Criterion: To be awarded to a company that has shown the best level of innovation in Research and Development or Production, in the process either gaining market advantage or reducing production costs
Health & Safety Award of the Year
Criteria: To be awarded to a company with the best legal compliance record when it comes to Health and Safety or the lowest Lost Time Injury Frequency Rate (LTIFR)
Best Corporate Social Responsibility Programme of the Year
Criterion: To be awarded to a company with a CSI project that makes the biggest impact on the lives of its beneficiaries
Customer Service Award of the Year
Criterion: To be awarded to a company with the best/highest rating by its customers for its performance in customer service
Most transformed company of the Year (X2)
Criterion: To be awarded to the most transformed company in terms of the composition of its Board of Directors, Executive Management and Managerial Team: one category will pit companies employing fewer than 100 people against one another, and the second category will pit companies employing more than 100 companies against one another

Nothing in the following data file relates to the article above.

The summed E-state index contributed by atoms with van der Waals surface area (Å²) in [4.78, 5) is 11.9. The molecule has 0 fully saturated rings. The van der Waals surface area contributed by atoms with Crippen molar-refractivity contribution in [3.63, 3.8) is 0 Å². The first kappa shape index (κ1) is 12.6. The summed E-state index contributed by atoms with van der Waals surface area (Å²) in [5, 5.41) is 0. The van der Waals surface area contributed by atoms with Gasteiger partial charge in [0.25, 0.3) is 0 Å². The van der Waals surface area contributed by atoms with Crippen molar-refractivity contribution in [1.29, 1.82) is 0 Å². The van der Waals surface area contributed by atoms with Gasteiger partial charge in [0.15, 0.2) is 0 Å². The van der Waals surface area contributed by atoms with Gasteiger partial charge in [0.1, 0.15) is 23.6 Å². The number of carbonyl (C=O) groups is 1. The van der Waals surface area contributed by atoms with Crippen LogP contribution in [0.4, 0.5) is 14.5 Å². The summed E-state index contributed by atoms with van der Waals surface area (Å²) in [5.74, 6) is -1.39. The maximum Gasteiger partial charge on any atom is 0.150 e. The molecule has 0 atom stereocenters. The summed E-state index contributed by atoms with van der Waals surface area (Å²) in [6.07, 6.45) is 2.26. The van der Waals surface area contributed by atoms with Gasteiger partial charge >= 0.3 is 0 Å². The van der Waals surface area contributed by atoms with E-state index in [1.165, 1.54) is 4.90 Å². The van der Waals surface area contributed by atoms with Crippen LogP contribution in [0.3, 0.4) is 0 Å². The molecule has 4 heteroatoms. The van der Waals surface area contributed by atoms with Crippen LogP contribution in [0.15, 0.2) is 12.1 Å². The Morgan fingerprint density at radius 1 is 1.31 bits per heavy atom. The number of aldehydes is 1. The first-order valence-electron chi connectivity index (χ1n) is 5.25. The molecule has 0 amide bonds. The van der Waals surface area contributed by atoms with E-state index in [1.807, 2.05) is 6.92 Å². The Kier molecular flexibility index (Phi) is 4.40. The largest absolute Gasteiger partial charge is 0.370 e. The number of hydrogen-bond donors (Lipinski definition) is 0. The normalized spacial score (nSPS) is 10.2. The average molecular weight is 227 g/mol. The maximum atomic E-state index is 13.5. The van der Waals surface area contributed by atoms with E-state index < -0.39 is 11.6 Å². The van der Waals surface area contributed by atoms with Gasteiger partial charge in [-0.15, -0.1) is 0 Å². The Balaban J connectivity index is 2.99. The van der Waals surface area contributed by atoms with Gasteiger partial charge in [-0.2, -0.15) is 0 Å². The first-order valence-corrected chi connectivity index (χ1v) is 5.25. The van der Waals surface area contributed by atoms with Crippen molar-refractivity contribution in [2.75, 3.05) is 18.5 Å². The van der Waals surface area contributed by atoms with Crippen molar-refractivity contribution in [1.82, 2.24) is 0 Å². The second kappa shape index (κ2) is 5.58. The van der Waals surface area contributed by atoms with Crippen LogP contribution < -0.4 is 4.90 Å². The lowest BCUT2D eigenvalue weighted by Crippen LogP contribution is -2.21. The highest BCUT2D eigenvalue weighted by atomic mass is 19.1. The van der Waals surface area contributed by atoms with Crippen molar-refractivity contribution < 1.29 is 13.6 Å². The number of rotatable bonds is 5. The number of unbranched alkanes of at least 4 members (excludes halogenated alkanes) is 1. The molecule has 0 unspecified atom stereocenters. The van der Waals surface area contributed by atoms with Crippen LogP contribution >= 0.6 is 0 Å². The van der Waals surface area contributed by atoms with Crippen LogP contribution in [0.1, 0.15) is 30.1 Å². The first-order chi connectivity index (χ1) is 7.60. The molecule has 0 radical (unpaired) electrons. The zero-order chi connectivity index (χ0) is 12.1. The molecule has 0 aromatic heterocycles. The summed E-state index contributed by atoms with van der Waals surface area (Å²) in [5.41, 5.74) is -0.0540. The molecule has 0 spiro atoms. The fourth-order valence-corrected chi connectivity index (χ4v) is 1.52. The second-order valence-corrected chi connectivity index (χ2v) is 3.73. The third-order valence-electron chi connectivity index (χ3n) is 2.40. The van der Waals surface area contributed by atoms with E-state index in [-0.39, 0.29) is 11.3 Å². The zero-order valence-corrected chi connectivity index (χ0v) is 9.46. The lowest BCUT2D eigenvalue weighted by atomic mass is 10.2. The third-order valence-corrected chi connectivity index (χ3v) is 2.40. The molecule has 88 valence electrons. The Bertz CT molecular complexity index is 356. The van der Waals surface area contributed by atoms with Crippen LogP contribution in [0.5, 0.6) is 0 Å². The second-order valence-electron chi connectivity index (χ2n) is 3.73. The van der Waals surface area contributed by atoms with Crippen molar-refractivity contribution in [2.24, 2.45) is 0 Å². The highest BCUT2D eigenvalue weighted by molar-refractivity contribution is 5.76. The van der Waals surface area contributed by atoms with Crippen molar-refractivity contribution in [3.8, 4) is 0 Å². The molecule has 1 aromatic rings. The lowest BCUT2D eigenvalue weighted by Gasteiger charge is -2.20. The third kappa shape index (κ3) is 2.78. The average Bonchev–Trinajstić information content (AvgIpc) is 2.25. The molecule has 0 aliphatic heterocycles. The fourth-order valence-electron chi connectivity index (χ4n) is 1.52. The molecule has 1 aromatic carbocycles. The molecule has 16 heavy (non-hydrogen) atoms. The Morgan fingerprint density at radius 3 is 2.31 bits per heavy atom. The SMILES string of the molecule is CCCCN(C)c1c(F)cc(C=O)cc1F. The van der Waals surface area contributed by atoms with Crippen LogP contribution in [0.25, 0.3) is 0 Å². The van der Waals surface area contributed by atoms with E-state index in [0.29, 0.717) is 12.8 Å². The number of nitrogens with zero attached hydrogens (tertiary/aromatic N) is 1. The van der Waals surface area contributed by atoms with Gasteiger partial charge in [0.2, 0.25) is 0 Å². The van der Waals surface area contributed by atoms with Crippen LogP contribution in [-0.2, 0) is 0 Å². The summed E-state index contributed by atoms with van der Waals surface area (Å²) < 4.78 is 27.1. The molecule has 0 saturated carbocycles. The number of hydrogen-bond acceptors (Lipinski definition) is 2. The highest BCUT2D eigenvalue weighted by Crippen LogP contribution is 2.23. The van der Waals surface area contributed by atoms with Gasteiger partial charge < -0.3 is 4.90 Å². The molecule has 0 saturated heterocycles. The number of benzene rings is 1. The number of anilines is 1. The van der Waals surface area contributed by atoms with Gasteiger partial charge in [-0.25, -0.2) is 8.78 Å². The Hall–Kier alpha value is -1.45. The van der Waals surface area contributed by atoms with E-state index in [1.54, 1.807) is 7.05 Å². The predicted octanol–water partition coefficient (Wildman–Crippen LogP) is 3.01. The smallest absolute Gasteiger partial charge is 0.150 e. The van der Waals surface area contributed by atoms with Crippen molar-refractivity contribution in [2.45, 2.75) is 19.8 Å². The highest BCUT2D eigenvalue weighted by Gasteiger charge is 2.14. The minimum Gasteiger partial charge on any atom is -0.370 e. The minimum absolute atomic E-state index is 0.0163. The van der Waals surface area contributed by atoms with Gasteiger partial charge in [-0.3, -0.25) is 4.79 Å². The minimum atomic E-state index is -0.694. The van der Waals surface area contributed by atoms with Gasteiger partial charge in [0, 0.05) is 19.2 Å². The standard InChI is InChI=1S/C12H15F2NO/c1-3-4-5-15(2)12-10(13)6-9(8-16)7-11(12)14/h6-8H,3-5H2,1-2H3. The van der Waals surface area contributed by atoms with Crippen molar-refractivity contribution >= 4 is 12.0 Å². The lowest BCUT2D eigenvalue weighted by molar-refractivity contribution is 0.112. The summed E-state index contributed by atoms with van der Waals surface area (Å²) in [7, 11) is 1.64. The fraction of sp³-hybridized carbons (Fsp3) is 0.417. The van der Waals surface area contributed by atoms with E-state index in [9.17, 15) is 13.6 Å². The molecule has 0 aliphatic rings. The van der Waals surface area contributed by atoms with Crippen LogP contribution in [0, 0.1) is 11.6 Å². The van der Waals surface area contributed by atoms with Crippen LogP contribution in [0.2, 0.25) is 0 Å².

Decade of the Artisan Award
Criterion: To be awarded to a company with the highest number of artisans trained each year (for itself and/or the industry)
- Gold Awards – 50-60 years membership and in good standing
- Platinum Awards – 70-plus years membership and in good standing
Potential sponsors, among whom we hope will be the Departments of Basic Education, Higher Education, Science and Technology and MerSeta, are again invited to contact Adelia Pimentel (Adelia@seifsa.co.za) as a matter of extreme urgency.
Finally, from 2015 the annual SEIFSA Golf Day, which takes place in August each year, will be open to all sponsors, and not only SEIFSA members (as has been the case so far) or only to companies in the metals and engineering sector. Here, too, the message is clear: go big, or go home. Sponsors, first come, first served.
Details on all these events will carried in SEIFSA News and the mainstream media over the next few weeks and months.
Kaizer M. Nyatsumba
Chief Executive Officer